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Comment: Re:Why ext4 (Score 1) 223

by Rich0 (#49748219) Attached to: Linux 4.0 Has a File-System Corruption Problem, RAID Users Warned

Agree, as the other reply pointed out as well. And you can do the same with mdadm raid too (though obviously with none of the benefits btrfs/zfs bring for data integrity like checksumming and copy-on-write). Mdadm will also let you reshape an array in place (that is change raid levels or number of disks), though with mdadm that will often result in messing up your stripe alignment and of course it is more likely to eat your data if something goes wrong since if it finds a parity mismatch it has no way to know which copy is bad.

I was just commenting that btrfs tends to have a lot of features that appeal to small system users that you'll actually find missing on zfs, even if it is far less mature overall, and lacking in many enterprise-scale features. It just reflects the emphasis of the developers behind it.

I really can't complain about zfs - it is a great filesystem. However, things like not being able to reshape an array or mix disk sizes in an array are some of the things that hold me back from adopting it. Heck, btrfs will let you switch from raid1 to raid5 without touching any of the data already written - newly-allocated chunks will use raid5 and existing chunks will continue to use raid1 - it doesn't manage arrays at the whole-device level. In practice though you're likely to tell it to rebalance your data of course.

Comment: Re:Why ext4 (Score 1) 223

by Rich0 (#49748169) Attached to: Linux 4.0 Has a File-System Corruption Problem, RAID Users Warned

Sure, but with btrfs you can just add one drive and sometimes get its entire capacity added to your array - it works fine with mixed-size disks.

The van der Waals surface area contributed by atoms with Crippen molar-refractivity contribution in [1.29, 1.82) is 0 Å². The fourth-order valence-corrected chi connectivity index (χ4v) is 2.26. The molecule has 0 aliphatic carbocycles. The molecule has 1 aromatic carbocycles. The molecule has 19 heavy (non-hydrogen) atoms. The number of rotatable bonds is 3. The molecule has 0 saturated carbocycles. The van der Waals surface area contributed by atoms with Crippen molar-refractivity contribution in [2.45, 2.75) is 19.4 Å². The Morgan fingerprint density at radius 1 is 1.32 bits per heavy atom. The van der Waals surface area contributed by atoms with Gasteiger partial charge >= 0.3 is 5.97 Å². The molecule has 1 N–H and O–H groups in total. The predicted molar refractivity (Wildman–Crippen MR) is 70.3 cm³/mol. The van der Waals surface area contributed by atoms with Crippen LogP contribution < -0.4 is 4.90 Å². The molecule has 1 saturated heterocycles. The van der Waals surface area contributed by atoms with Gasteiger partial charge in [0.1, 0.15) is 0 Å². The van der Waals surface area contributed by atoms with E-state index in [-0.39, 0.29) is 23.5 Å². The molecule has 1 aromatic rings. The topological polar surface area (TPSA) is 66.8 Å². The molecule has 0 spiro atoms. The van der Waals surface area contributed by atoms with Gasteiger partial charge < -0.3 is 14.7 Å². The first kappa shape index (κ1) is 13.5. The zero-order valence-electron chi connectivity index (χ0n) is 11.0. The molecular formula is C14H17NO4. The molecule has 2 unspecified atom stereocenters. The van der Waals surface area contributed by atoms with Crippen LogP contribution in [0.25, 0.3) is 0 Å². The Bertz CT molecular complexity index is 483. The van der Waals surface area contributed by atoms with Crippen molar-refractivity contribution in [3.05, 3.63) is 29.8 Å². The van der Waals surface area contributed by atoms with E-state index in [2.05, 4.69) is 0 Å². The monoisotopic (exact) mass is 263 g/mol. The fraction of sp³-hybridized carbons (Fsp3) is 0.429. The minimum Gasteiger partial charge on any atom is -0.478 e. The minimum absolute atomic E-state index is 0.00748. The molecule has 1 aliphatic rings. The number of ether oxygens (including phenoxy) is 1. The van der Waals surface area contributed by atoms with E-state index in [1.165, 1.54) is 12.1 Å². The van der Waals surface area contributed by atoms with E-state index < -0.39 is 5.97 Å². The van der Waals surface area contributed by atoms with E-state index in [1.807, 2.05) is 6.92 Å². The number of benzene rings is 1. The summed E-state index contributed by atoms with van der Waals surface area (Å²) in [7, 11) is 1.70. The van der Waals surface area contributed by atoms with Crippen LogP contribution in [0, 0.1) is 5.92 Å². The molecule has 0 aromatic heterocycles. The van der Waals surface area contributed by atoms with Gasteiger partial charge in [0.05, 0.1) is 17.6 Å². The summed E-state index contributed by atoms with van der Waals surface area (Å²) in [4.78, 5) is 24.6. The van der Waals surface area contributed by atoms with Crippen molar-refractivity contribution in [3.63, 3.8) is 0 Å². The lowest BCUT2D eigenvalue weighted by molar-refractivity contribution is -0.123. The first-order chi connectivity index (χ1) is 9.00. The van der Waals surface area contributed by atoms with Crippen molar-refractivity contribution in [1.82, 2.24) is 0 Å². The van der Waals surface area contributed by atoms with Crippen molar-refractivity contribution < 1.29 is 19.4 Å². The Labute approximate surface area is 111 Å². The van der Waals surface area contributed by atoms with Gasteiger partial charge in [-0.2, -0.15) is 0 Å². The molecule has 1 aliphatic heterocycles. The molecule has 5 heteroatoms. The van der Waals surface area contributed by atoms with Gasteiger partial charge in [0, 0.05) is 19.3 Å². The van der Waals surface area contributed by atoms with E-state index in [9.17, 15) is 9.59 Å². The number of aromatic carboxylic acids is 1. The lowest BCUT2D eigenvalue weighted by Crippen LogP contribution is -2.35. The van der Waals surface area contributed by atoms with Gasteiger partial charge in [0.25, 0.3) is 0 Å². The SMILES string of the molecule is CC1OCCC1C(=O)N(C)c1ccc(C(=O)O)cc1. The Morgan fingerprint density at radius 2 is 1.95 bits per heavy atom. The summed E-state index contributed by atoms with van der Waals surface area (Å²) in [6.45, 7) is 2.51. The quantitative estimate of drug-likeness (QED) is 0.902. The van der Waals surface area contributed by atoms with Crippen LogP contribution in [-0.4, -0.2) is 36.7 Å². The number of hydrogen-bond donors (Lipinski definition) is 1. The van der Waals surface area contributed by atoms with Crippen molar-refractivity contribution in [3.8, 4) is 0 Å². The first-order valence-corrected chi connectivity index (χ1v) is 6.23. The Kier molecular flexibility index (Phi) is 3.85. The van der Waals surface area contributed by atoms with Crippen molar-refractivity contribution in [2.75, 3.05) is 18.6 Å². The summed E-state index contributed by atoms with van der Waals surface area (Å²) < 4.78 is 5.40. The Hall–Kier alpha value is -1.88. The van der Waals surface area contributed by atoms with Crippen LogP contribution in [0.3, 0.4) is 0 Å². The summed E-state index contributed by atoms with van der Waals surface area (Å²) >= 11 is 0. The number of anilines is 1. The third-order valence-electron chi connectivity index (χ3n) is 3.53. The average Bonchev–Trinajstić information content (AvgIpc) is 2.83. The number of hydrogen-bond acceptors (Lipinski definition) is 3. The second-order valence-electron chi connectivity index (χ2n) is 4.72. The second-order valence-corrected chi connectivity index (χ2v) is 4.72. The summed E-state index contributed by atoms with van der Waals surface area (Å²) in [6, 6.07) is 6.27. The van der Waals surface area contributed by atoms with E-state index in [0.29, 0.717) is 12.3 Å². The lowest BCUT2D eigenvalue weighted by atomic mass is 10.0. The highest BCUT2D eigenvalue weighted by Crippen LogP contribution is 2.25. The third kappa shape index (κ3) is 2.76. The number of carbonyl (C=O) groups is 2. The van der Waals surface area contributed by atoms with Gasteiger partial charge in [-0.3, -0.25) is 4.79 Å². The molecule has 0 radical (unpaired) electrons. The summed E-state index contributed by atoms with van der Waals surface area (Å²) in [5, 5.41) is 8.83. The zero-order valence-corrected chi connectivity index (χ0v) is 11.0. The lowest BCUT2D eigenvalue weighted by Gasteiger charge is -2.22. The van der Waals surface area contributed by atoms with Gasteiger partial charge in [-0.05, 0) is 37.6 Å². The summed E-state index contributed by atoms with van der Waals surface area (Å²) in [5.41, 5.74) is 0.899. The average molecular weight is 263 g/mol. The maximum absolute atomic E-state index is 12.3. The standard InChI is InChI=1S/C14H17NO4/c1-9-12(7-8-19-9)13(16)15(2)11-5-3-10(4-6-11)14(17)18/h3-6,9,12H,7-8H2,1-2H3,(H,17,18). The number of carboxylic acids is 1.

Of course, it might just decide not to boot the next day, and that is the downside to btrfs. It does tend to be a bit more friendly in scenarios where you have a small number of disks, though, which was my main point.

Comment: Re:Why ext4 (Score 1) 223

by Rich0 (#49744837) Attached to: Linux 4.0 Has a File-System Corruption Problem, RAID Users Warned

Why would you want to add just one drive to a server with 5x 6-drive RAID6 arrays? Just add another 6 drives at a time.

ZFS isn't ideal for growing like that since it doesn't do rebalancing. Your younger raid arrays will always have more data on them.
Also zfs destroy is very expensive.

Perhaps, but my point was more that if you want to grow ZFS this is the ONLY way to actually do it, as far as I'm aware. You can't add individual drives to individual "vdevs."

Comment: Re:Why ext4 (Score 2) 223

by Rich0 (#49743615) Attached to: Linux 4.0 Has a File-System Corruption Problem, RAID Users Warned

The problem is that the feature-list for ZFS is very enterprise-oriented.

Why would you want to add just one drive to a server with 5x 6-drive RAID6 arrays? Just add another 6 drives at a time.

On the other hand, if you have a PC with 3 drives in RAID5, you could easily want to turn that into a 4-drive RAID5 or a 5-drive RAID6 in-place.

Btrfs has a lot of features that are useful for smaller deployments, like being able to modify the equivalent of a vdev in-place. ZFS on the other hand has a lot of features like ZIL that are very useful for larger deployments.

Comment: Re:Plutonium Thermal-Electric? (Score 2) 116

by Rich0 (#49743527) Attached to: Hydrogen-Powered Drone Can Fly For 4 Hours at a Time

Agree. RTGs aren't actually all that efficient - they're a very primitive form of nuclear power. Their advantage is in their simplicity and longevity, which makes them great for things like spacecraft that need low power for VERY long duration, and where repairs are impossible.